Theiling Online    Sitemap    Conlang Mailing List HQ   

Proto-Conlang rough sketch (was: Re: First Post and . . . )

From:Jason Monti <yukatado@...>
Date:Tuesday, March 20, 2007, 11:44
The phonology has changed quite a bit from my first post wherein:

(s)(C)(l/w)V(n/r/y)(C)(s) was possible.

Someone had suggested that instead of palatalized/labialized consonants, I
make the core "V" into /e/, /ie/, and /ue/, so I did. This opened up a lot
of possiblities.

I've since moved the /l/ over to the right hand side of the vowel.

The idea of diphthongs got me to thinking, and I realize that while I was at
it, if I'm going to change the /w/ into /u/ and /y/ into /i/, and mobe the
/i/ up front, then I could increase my root possiblities if I added /a/ in
there as well. Finally, I decided that having semivowels on either side of
the vowel at the same time is perfectly okay.

Along the way, I decide to get rid of the final stop+/s/ clusters, and
finally decided to do away with the initial /s/+stop clusters as well.

So now my core possiblities (between the initial and final consonants, if
there are any, are:


Finally, all roots ending in a voiced consonant have an added schwa.

So, here's the final product:

{b c d ð f g h j k l m n p r s t þ v w y z} + {a i u} + e + {l n r} + {bə c
də ðə_ f gə h jə k lə mə nə p rə s t þ və wə yə zə}

Or more simply: (C)(a/i/u)e(l/n/r)(C)(ə)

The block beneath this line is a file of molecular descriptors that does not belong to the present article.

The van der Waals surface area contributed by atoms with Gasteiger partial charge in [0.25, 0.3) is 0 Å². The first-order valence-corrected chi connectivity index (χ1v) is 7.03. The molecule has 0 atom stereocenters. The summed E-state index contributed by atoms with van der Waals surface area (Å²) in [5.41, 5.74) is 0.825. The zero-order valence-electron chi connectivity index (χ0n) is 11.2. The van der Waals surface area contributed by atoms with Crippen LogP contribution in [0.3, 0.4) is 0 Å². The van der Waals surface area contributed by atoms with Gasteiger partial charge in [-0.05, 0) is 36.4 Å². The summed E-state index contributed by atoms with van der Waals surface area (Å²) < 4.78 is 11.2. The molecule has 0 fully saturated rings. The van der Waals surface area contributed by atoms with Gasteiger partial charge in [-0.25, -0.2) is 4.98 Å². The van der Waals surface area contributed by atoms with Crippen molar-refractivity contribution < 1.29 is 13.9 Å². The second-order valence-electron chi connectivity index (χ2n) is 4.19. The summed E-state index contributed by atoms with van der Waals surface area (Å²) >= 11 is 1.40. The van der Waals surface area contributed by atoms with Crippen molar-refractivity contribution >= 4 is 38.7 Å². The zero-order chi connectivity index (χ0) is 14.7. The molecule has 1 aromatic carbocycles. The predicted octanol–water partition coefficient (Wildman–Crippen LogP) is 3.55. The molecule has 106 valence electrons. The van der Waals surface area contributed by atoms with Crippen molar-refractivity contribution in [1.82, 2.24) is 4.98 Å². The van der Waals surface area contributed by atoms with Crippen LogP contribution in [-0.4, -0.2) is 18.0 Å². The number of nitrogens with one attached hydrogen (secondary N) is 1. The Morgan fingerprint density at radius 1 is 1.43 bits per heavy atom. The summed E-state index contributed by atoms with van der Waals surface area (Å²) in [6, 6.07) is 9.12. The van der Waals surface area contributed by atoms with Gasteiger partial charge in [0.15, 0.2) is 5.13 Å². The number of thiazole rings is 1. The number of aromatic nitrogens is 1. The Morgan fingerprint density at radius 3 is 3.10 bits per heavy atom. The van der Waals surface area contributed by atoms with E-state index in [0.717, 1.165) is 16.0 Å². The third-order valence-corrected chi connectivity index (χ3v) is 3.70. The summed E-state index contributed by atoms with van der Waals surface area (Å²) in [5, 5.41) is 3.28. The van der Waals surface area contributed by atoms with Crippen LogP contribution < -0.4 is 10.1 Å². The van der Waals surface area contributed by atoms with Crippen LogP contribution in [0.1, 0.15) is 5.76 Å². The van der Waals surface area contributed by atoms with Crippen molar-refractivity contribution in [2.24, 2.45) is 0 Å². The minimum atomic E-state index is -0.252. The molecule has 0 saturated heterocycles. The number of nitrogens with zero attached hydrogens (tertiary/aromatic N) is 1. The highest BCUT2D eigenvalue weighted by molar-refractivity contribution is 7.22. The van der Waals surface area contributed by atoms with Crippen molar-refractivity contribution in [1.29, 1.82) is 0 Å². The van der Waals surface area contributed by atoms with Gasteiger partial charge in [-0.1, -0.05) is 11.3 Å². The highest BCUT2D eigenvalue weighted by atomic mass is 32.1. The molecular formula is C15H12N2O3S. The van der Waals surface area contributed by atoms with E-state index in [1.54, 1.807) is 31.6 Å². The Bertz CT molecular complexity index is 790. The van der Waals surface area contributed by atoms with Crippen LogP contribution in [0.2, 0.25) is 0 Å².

So now that original sample using only p and t becomes:

aelt pae  paelt
aent pael paent
aert paen paert
aet  paer paet
elt  pel  pelt
ent  pen  pent
ert  per  pert
ielt pie  pielt
ient piel pient
iert pien piert
iet  pier piet
uelt pue  puelt
uent puel puent
uert puen puert
uet  puer puet

There are only three limitations:

1) /e/ cannot appear by itself in a CVC: it _must_ have at least one of the
six availble semivowels adjacent to it, so the smallest morphemes (in their
e-grade) are: /ae/, /el/, /en/, /er/, /ie/, and /ue/.

2a) An initial /y/ cannot be followed by an /i/: no /yi/
2b) However, /ya/ and /yu/ are possible initials.

3a) An initial /w/ cannot be followed by a /u/: no /wu/
3b) However, /wa/ and /wi/ are possible initials.

The 3-grade system still stands: e-grade, o-grade, and zero-grade, but I now
have a total of six possible zero-grades, rather than four. In the
zero-grade, if the {l n r} is preceded with an {a i u} then it is the {l n
r} that become syllabic, not the {a i u}.

The grades will be based on gaining or losing stress: i.e., o-grade is
stressed, e-grade is defult, and zero-grade is not stressed. If stress
shifts from the o-grade, it becomes an e-grade. If stress shifts from an
e-grade, it becomes a zero-grade. Conversely, if stress shifts TO a
zero-grade, it becomes an e-grade, and an e-grade beomes an o-grade.

I just read severl of the Essays on Language Design by Rick Morneau, and he
blew me away. His essay on Vocabulary Design especially got to me, so I
would definitely like go along those lines. I'm just started reading Lexical
Semantics, but it's LONG!

On a side note: one of these days, I'll learn Wikicode, and put this stuff
on the the conlang wiki. In the mean time, keep your eyes open for updates,
and as always, comments, criticisms, and suggestions are always welcome. Thanks!